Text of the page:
Unlike similar products made of concrete, the Tornado Guard is made of durable fiberglass, providing a cleaner, dryer and more comfortable storm shelter.  Six to eight people can relax in the safety and security only a Tornado Guard can provide.

As an added feature, the Tornado Guard can be equipped with the optional Guard Alert™ system.  This system provides power, ventilation, telephone and direct-line “panic” systems inside the Tornado Guard.  This allows the family to withstand the dangers of severe weather or intrusion and still be able to contact the outside world for a safe, efficient rescue.

Resource: Prepare Now for Tornado Season

Prepare Now for Tornado Season

Written by Lesly C. Hallman , Staff Writer,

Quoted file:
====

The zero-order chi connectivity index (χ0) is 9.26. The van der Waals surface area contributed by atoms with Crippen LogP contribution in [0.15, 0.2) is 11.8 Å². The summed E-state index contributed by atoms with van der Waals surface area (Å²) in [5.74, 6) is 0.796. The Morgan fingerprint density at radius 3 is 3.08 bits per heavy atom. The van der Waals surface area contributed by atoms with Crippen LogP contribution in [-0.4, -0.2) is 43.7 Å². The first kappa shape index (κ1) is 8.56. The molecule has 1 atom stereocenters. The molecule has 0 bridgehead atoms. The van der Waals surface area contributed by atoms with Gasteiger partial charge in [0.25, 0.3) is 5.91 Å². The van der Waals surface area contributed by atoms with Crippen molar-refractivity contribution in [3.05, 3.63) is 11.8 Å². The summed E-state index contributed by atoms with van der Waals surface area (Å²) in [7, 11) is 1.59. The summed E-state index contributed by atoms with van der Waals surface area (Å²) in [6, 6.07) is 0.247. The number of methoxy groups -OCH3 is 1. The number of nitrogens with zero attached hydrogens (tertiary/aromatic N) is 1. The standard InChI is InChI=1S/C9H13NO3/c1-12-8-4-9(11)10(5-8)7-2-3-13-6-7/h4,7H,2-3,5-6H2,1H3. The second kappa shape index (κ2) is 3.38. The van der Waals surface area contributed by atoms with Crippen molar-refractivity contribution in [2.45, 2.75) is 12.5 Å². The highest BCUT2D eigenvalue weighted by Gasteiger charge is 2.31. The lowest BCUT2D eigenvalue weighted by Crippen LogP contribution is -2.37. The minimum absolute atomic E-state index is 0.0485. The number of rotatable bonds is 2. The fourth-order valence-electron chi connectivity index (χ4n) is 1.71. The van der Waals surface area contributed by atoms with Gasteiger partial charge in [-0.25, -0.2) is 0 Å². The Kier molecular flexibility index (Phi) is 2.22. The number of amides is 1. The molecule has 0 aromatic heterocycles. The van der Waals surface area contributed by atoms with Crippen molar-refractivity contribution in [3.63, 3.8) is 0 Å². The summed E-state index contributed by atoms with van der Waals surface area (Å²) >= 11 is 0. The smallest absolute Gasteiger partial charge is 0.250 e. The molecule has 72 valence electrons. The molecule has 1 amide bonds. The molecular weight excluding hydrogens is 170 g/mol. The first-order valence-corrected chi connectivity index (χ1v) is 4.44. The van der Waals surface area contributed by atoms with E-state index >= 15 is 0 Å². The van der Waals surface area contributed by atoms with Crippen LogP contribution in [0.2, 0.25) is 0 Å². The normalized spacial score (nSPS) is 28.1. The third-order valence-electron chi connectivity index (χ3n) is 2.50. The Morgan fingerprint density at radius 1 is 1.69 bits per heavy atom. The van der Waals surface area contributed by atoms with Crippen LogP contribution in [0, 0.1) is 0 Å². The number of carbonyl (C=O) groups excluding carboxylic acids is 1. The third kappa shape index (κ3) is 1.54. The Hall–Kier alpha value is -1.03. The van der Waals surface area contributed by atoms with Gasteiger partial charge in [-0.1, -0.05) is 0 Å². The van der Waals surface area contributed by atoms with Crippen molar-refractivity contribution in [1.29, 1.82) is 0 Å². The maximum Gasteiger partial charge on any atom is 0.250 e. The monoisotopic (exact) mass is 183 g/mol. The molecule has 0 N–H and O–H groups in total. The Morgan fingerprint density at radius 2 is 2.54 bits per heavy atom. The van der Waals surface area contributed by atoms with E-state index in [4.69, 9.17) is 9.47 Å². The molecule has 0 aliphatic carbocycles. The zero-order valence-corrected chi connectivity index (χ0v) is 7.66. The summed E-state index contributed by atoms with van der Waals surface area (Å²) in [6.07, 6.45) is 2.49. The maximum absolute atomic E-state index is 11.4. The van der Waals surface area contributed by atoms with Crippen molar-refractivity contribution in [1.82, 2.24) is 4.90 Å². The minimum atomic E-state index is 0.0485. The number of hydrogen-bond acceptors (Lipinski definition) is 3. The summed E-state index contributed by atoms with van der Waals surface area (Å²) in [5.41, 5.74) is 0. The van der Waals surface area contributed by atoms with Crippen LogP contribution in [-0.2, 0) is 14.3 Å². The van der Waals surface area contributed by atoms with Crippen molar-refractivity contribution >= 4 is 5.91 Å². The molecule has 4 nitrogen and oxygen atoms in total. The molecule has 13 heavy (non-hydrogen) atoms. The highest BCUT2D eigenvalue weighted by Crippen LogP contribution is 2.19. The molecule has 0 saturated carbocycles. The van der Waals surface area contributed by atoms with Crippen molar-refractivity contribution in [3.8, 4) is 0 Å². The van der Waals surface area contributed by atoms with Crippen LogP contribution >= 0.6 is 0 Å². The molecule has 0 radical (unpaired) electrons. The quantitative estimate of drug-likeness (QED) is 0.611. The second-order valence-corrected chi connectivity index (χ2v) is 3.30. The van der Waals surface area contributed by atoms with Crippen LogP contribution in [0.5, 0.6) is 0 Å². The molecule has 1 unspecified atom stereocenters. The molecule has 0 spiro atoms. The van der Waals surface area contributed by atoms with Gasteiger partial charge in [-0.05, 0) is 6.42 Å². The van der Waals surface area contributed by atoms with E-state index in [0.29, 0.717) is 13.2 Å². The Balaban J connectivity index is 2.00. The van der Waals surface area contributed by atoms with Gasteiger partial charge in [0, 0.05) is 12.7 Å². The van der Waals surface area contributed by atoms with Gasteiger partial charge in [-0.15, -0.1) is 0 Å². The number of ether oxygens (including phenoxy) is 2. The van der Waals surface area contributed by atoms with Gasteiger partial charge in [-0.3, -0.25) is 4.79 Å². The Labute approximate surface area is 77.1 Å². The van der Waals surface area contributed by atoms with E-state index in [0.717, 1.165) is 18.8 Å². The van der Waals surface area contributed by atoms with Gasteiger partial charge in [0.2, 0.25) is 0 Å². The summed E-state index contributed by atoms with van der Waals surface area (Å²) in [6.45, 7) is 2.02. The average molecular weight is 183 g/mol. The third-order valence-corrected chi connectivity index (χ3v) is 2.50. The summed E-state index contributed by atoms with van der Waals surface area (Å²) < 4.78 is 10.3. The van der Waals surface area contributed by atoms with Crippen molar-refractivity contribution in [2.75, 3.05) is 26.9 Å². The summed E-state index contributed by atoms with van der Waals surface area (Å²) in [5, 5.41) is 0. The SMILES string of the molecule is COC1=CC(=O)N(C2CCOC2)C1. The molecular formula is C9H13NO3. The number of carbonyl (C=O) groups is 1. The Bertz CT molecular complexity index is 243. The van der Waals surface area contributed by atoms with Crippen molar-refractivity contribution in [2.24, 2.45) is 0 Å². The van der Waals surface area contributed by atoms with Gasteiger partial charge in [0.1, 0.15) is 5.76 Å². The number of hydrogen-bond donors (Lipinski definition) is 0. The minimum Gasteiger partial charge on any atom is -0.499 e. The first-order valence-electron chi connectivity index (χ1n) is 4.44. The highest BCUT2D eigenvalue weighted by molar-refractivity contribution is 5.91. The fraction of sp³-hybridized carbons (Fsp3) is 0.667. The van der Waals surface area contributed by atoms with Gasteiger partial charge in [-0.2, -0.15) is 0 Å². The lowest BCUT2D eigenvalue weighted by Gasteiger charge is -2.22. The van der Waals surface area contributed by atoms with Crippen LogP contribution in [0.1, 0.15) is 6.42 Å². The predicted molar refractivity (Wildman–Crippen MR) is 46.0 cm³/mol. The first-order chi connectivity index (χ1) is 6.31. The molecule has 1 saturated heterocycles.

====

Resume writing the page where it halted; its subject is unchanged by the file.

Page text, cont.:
Thursday, March 03, 2005 — Even though much of the United States is still in the grip of wintry weather, spring is around the corner. Along with warmer weather comes stormy weather, and as those who live in the midsection of the country know best, spring heralds the beginning of tornado season. The peak time of year for tornados is March through May, and the American Red Cross has several suggestions to keep you and your family as safe as possible when a tornado strikes.

On average the U.S. sees more than 1,000 tornadoes every year, more than any other country in the world.
Tornado Alley, an area covering the southern and central plains region from Texas to Nebraska, experiences the majority of tornado strikes each year. However, it’s a myth that other areas of the country are immune to these often devastating storms. While the majority of tornadoes occur in the Midwest, a twister can strike almost anywhere and at any time.